Guest Submission: Women’s Disciplines.

Author and scholar, Alice Walker, shed light on a discipline that made Black women feel at the center. There are two disciplines, which are broken into two parts, feminism and womanism. Womanism was first coined by Walker in a narrative essay entitled “Womanism: Coming Apart.” In 1983, Walker went into depth further when she explained just exactly who the womanist is.

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Each of the disciplines can be problematic for some. For an example, feminism falls into two categories [white] feminism and Black feminism. Womanism is also broken down into womanism, coined by Walker and Africana womanism, which was coined by Clenora Hudson-Weems. Each of the disciplines have stated the problem, as most disciplines do. Feminism is problematic on so many different levels because although there were Black women who were the first feminists, the construct like many others faced a “manifest destiny.” This meaning that the ideology was removed and stripped by white supremacist though or the social construct of whiteness.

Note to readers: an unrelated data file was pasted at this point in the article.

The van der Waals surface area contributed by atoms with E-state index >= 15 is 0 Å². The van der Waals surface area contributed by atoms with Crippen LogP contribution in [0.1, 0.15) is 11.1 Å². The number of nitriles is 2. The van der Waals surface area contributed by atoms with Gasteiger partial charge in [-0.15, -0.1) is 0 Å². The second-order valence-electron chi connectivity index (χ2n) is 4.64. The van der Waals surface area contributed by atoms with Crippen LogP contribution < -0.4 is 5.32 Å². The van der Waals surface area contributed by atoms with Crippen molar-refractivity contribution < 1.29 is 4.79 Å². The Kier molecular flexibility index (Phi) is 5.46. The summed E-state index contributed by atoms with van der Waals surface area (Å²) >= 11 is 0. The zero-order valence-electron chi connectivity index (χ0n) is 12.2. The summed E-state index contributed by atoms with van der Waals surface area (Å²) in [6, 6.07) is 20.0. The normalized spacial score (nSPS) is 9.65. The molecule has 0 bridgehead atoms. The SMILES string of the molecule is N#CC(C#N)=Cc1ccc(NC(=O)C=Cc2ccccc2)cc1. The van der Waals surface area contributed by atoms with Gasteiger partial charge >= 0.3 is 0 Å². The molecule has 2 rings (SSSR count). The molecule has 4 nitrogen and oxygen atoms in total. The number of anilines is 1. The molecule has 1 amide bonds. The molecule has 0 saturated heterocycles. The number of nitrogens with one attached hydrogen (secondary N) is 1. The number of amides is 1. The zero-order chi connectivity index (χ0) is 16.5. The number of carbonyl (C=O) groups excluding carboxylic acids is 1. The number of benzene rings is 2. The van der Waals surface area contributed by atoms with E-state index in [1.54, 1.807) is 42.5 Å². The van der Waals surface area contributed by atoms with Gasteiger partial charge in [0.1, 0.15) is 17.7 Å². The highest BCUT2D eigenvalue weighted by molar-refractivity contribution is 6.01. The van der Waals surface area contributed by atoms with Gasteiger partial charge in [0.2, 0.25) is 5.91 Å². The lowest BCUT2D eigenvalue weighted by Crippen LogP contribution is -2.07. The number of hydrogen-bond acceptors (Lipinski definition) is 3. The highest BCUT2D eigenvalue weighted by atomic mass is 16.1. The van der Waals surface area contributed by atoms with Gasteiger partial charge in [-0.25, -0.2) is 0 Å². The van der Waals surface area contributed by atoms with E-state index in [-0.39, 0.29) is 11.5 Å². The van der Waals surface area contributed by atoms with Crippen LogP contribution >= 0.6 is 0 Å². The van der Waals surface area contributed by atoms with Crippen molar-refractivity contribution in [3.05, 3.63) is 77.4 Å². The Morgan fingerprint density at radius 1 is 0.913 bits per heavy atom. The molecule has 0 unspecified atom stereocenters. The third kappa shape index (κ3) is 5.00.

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When white feminists first began their movement, many of them were abolitionists. Even then, the white abolitionists within the slave period had no understanding that slavery was not the overall issue. Our history has taught us that. Humanity was an even larger issue. Once enslaved Africans were freed they were exposed to another world of problems thanks to what whiteness represented.  Black women were not included into the [white] feminist conversation. Why? Black women, the African woman had agency over herself before slavery, during slavery and after slavery. Enslaved Africans viewed their slaveowner’s wives as defenseless creatures. Even in enslavement, the African woman, knew and recognized her role and how important that would be for her people. Slavery, never allowed for her to lose sight of that. Feminism appeared to be more about working, something that African women were already breaking their backs to do, identity, something that African women were consciously aware of because of the extreme trauma that they faced, and being in the white man’s shoes, which was not a desire of the AFRICAN woman. Therefore, in so many ways many both men and women of African descent view feminists who not only identifies the man as the enemy within our patriarchal society, but within the same breath actually desires to wear his shoes.